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1. Hey, can you please introduce yourself?

Hey 👋  I’m James, a solo founder currently in London and working on Hidoki

I have an unhealthy obsession with how companies operate (I’m one of those people who reads books on Amazon processes in their spare time). Oh and I’m learning Japanese because that’s what internet people do, right? 

My background is in video games so, when I get the chance, I like to inject a bit of that thinking into my products. I’m a jack of all trades, with experience in dev, product, and design.

 

2. What motivated you to choose remote working?

London WeWork is expensive! As a solo founder, it doesn’t make sense to spend money on office-space when I can be as effective from a desk at home. But I also find it much more practical and productive.

I used to be a big fan of in-office culture. I wanted the team to have the bond that comes from working together, and in product, it felt like speaking to users would be easier in-person. However the pandemic has shown that’s not the case. Colleagues were happier working remotely and just as productive. 

Leading summer camps in Hong Kong - this was a day trip to a dog training centre. One of the things that sparked my desire to work remotely was working for a summer in Hong Kong and loving it!
Leading summer camps in Hong Kong - this was a day trip to a dog training centre. One of the things that sparked my desire to work remotely was working for a summer in Hong Kong and loving it!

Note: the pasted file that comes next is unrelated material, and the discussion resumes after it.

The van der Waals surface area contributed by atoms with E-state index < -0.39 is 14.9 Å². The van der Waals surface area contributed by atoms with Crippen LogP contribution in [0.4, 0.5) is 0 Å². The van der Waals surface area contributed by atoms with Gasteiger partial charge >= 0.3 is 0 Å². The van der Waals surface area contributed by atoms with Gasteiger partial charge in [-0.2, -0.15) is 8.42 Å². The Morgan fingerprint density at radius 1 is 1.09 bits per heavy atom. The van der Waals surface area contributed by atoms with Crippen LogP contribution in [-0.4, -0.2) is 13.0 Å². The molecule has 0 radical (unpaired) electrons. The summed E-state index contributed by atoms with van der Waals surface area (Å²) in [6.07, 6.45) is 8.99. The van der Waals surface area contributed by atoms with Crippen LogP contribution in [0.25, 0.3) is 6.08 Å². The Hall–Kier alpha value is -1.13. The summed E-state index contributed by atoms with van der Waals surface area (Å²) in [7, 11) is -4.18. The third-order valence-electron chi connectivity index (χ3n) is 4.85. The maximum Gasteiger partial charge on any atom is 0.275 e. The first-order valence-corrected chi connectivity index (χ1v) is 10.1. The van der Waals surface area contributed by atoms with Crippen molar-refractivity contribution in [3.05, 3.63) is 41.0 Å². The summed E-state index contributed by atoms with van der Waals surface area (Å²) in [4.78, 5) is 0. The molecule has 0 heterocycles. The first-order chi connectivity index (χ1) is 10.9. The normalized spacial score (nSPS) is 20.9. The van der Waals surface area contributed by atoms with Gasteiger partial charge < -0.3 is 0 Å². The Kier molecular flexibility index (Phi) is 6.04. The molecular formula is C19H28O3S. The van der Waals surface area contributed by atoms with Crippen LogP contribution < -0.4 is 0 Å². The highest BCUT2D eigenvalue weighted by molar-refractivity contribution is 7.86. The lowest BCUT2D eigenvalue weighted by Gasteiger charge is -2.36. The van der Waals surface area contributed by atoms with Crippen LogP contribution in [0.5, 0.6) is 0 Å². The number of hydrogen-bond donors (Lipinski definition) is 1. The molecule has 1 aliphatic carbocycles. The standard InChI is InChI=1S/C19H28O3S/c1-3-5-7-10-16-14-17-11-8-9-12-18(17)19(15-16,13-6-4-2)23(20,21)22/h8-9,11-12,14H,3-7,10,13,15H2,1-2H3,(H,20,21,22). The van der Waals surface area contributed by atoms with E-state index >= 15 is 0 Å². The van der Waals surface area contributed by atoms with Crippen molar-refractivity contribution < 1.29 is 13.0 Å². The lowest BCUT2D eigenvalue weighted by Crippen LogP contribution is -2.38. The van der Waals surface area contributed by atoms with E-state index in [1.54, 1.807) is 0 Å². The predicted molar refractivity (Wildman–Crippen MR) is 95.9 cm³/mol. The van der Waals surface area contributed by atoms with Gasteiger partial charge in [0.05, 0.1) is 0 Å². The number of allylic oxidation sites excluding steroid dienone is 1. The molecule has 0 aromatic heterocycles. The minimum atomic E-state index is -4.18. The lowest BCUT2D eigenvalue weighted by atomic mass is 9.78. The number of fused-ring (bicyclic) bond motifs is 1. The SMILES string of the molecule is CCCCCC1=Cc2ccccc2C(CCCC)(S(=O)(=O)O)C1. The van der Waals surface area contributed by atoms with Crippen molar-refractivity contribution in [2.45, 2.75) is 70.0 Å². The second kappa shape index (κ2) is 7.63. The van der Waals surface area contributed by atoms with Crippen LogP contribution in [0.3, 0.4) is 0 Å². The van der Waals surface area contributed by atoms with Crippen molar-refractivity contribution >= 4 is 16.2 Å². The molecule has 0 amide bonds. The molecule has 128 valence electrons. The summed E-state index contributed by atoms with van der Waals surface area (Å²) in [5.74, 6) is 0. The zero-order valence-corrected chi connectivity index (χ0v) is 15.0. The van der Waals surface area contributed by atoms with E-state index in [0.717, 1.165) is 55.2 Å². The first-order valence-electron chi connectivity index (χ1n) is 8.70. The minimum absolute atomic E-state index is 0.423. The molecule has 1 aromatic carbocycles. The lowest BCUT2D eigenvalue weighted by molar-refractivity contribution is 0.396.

From a personal perspective, my previous role was in leadership/management, so I was constantly context-switching and being approached at my desk which can be quite draining - especially for an introvert like myself. Working solo and remote is much calmer and focused. It’s amazing how much you can get done when your day isn’t filled with meetings.

 

3. What were your initial months like? Did it live up to your expectations?

The pandemic was a bit of a shock. Working remotely is fine, but more difficult when you can’t socialise with friends and family after work. Luckily I had a couple of great flatmates so wasn’t completely isolated.

On the solo founder side, the toughest part is the uncertainty and lack of a co-founder to share the journey. Sometimes I know I’m on the right track and it’s exhilarating, but at other times, struggling on the same feature for weeks, and without someone else to share the burden, motivation can be hard.

One thing that’s helped is joining a mastermind group of other solo founders. We hop on a call each week, discuss problems, get feedback, and provide support. I’d highly recommend this, particularly for solo founders.

 

4. How did you find remote working roles?

I am a solo remote founder and have not hunted for remote roles in my career.

 

5. What have been the best, good and worst aspects of remote working for you?

As a solo founder, my biggest challenges are more related to working alone than remotely. Particularly around motivation, and uncertainty. Again, having a good support network is key here. When you spend months on something and the reaction is negative, or worse, indifference, it’s absolutely crushing. 

My suitcase - containing everything I own. It's horrible to get rid of things at first, but very liberating to carry everything you own in one suitcase.
My suitcase - containing everything I own. It's horrible to get rid of things at first, but very liberating to carry everything you own in one suitcase.